NATO leaders have agreed to deploy thousands of troops in Poland and the Baltic states in a bid to strengthen the 28-nation alliance’s eastern borders in Europe against Russia.
The Western military alliance announced on Friday that it will move four battalions totaling up to 4,000 troops to northeastern Europe on a rotating basis to display its readiness to support Eastern European member states against the so-called Russian aggression.
“These battalions will be robust and they will be multinational. They make clear that an attack on one ally will be considered an attack on the whole alliance,” NATO Secretary General Jens Stoltenberg said during a press conference after the first working session of a two-day summit in the Polish capital Warsaw on Friday.
Stoltenberg said the plan is justified under Article 5 of the North Atlantic Treaty, which states that if an “armed attack against one or more” NATO member states is launched “in Europe or North America,” it “shall be considered an attack against them all,” and all members will have to take the necessary actions to assist the invaded ally.
The UK will send 500 troops for a battalion based in Estonia, while Germany and Canada will lead two more battalions in Lithuania and Latvia, respectively.
US President Barack Obama said at the summit that under the plan, his country would deploy an armored brigade of 1,000 troopers as the fourth battalion in Poland next year “to enhance our forward presence in Central and Eastern Europe.”
“In other words, Poland will be seeing an increase in NATO and American personnel and in the most modern military equipment,” Obama said.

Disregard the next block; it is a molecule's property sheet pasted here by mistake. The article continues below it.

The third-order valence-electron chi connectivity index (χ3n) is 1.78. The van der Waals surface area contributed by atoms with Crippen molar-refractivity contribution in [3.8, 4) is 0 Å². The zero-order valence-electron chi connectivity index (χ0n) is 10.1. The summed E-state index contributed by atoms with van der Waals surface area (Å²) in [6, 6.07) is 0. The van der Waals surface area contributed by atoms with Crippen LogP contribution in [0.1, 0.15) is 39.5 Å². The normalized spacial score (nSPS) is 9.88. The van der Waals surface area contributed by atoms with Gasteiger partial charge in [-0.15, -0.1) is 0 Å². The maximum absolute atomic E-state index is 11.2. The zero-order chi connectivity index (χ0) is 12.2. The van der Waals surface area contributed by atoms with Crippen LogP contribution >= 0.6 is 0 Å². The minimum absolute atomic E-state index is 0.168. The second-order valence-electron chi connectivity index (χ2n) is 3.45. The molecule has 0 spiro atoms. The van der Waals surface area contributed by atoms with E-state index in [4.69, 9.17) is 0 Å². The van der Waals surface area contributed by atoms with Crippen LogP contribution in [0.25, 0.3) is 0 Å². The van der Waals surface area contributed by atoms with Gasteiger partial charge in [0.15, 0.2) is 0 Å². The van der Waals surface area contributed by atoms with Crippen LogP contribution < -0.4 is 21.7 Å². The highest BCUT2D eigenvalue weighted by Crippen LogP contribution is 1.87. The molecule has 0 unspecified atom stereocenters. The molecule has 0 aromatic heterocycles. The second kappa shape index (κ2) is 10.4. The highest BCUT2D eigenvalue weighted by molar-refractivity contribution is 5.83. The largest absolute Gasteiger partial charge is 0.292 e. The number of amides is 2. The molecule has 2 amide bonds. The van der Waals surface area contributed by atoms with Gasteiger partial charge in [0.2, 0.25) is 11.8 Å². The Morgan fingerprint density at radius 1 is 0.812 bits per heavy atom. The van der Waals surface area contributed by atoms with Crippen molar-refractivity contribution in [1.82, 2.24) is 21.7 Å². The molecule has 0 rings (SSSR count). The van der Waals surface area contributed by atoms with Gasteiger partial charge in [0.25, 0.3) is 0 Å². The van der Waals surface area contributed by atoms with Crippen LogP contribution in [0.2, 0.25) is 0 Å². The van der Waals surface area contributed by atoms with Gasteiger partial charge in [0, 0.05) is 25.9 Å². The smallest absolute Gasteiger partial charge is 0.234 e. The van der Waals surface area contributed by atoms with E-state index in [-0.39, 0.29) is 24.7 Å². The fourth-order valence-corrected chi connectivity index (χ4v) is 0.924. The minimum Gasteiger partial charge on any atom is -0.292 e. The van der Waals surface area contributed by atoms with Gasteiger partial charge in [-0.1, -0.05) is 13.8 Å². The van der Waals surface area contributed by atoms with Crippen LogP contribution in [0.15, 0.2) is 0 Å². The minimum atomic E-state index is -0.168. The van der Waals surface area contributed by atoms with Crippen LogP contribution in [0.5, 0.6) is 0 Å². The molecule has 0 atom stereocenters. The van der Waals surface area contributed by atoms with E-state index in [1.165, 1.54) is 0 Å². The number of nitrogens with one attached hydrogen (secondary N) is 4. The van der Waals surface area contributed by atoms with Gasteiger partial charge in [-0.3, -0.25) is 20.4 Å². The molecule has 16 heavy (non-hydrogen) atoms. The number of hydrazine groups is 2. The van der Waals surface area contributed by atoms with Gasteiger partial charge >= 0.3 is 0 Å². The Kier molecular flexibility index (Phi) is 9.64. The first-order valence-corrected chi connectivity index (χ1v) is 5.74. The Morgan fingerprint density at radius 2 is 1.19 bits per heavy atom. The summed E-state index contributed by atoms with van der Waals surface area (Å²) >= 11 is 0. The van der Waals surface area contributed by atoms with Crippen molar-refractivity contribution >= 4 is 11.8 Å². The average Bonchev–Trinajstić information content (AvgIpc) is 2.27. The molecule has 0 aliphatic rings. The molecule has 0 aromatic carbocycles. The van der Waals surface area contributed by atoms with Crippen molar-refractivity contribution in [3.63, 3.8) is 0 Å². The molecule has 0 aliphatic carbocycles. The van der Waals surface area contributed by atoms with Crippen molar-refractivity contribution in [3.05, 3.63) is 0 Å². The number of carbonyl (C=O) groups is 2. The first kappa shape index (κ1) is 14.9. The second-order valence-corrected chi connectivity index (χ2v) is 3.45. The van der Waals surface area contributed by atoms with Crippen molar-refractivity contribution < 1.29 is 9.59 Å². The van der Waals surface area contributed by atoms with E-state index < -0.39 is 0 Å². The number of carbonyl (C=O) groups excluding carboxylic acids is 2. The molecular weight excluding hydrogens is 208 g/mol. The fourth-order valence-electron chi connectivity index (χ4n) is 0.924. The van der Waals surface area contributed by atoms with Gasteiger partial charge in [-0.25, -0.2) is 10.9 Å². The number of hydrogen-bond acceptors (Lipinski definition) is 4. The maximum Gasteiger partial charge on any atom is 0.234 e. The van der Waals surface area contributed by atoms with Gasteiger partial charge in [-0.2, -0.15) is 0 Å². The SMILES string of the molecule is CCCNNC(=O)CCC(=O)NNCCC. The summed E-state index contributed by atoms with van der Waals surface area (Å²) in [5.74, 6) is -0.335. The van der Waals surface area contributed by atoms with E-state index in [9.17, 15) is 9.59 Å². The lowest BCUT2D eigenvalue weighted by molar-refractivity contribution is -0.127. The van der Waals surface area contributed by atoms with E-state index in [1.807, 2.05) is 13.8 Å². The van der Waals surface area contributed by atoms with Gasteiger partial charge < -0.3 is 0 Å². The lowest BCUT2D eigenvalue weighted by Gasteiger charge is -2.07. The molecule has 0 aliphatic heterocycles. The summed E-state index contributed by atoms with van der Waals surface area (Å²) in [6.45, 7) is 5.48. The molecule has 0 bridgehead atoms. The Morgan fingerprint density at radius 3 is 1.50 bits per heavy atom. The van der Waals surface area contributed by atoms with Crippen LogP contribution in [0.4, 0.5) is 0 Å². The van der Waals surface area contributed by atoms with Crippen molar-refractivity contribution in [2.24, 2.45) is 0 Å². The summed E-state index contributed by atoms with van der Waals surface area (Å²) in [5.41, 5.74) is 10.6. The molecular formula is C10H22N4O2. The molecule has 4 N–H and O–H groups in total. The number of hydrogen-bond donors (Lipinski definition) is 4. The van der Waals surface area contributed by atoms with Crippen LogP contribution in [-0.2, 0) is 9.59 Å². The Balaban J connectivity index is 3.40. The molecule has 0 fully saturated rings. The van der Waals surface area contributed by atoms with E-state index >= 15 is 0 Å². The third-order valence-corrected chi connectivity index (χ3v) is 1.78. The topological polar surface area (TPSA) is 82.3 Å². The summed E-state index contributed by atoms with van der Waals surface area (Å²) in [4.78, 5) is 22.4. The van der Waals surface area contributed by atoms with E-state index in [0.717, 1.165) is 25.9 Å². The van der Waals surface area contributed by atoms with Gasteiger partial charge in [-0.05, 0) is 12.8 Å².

Stoltenberg also said that the alliance would consider calls from Romania and Bulgaria for a stronger multinational air and sea presence in the Black Sea, where they perceive Russia’s fleet based in Crimea as a growing military build-up.
However, NATO also highlighted the two country’s willingness to pursue dialog with Moscow, echoing what German Chancellor Angela Merkel said on the eve of the summit that dialog with Russia should be coupled with “deterrence”.
“Deterrence and dialog — the clear commitment to solidarity with our alliance partners pursuant to Article 5 of the North Atlantic Treaty, and the outstretched hand of dialog — these are not contradictory, no, they are indeed indivisible,” Merkel said on Thursday.
Meanwhile, Moscow said it was willing to cooperate with NATO, even though the alliance treats Russia as an enemy.
Russia “has always been open for dialogue” with NATO, particularly to fight what it sees as a “genuine threat” – terrorism, said Kremlin spokesman Dmitry Peskov.
“Russia is not looking [for an enemy] but it actually sees it happening. When NATO soldiers march along our border and NATO jets fly by, it’s not us who are moving closer to the NATO borders,” Peskov told reporters in Moscow on Friday.
NATO has stepped up its military buildup near Russia’s borders since it suspended all ties with Moscow in April 2014, when the then-Ukrainian Crimean Peninsula joined Russia following a referendum in March the same year.
The Ukrainian government later engaged in a military crackdown in the eastern Ukrainian regions of Donetsk and Luhansk, where the ethnic Russian-speaking population had been staging pro-Russia demonstrations for some time.
NATO accuses Moscow of having a hand in the militancy in eastern Ukraine while the Kremlin strongly rejects the claim.
NATO also accuses Russia of massive militarization at the bloc’s eastern borders, saying the move is disturbing its allies in those regions, while Moscow says NATO is brandishing the so-called Russian threat to expand eastward and include countries in the Balkan region, saying the move directly harms Russia’s strategic interests in the Balkans.
The military bloc recently launched its biggest-ever joint maneuvers in Poland to the west of Russia, a move that was immediately condemned by Russian authorities.